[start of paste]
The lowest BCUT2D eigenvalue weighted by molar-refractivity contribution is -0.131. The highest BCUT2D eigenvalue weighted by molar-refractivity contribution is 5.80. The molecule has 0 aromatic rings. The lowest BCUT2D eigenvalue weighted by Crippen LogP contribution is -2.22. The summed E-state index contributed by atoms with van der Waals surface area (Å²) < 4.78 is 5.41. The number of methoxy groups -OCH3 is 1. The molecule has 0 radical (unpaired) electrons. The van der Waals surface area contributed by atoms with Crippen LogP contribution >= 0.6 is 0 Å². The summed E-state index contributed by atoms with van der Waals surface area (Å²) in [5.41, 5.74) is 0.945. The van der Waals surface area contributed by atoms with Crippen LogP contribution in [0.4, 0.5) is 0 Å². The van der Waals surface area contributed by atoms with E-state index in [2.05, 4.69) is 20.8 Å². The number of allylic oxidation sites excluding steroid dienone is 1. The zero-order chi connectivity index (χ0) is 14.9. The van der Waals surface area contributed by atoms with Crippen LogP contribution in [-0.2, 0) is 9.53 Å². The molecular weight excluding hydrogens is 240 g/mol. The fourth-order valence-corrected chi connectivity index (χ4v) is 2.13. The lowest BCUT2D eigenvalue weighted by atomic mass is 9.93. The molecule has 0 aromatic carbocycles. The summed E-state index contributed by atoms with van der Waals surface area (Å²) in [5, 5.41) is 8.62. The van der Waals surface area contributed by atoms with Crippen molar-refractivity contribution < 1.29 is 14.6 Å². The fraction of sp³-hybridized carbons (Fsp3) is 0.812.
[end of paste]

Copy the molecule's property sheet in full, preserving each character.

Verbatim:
The lowest BCUT2D eigenvalue weighted by molar-refractivity contribution is -0.131. The highest BCUT2D eigenvalue weighted by molar-refractivity contribution is 5.80. The molecule has 0 aromatic rings. The lowest BCUT2D eigenvalue weighted by Crippen LogP contribution is -2.22. The summed E-state index contributed by atoms with van der Waals surface area (Å²) < 4.78 is 5.41. The number of methoxy groups -OCH3 is 1. The molecule has 0 radical (unpaired) electrons. The van der Waals surface area contributed by atoms with Crippen LogP contribution >= 0.6 is 0 Å². The summed E-state index contributed by atoms with van der Waals surface area (Å²) in [5.41, 5.74) is 0.945. The van der Waals surface area contributed by atoms with Crippen LogP contribution in [0.4, 0.5) is 0 Å². The van der Waals surface area contributed by atoms with E-state index in [2.05, 4.69) is 20.8 Å². The number of allylic oxidation sites excluding steroid dienone is 1. The zero-order chi connectivity index (χ0) is 14.9. The van der Waals surface area contributed by atoms with Crippen LogP contribution in [-0.2, 0) is 9.53 Å². The molecular weight excluding hydrogens is 240 g/mol. The fourth-order valence-corrected chi connectivity index (χ4v) is 2.13. The lowest BCUT2D eigenvalue weighted by atomic mass is 9.93. The molecule has 0 aromatic carbocycles. The summed E-state index contributed by atoms with van der Waals surface area (Å²) in [5, 5.41) is 8.62. The van der Waals surface area contributed by atoms with Crippen molar-refractivity contribution < 1.29 is 14.6 Å². The fraction of sp³-hybridized carbons (Fsp3) is 0.812.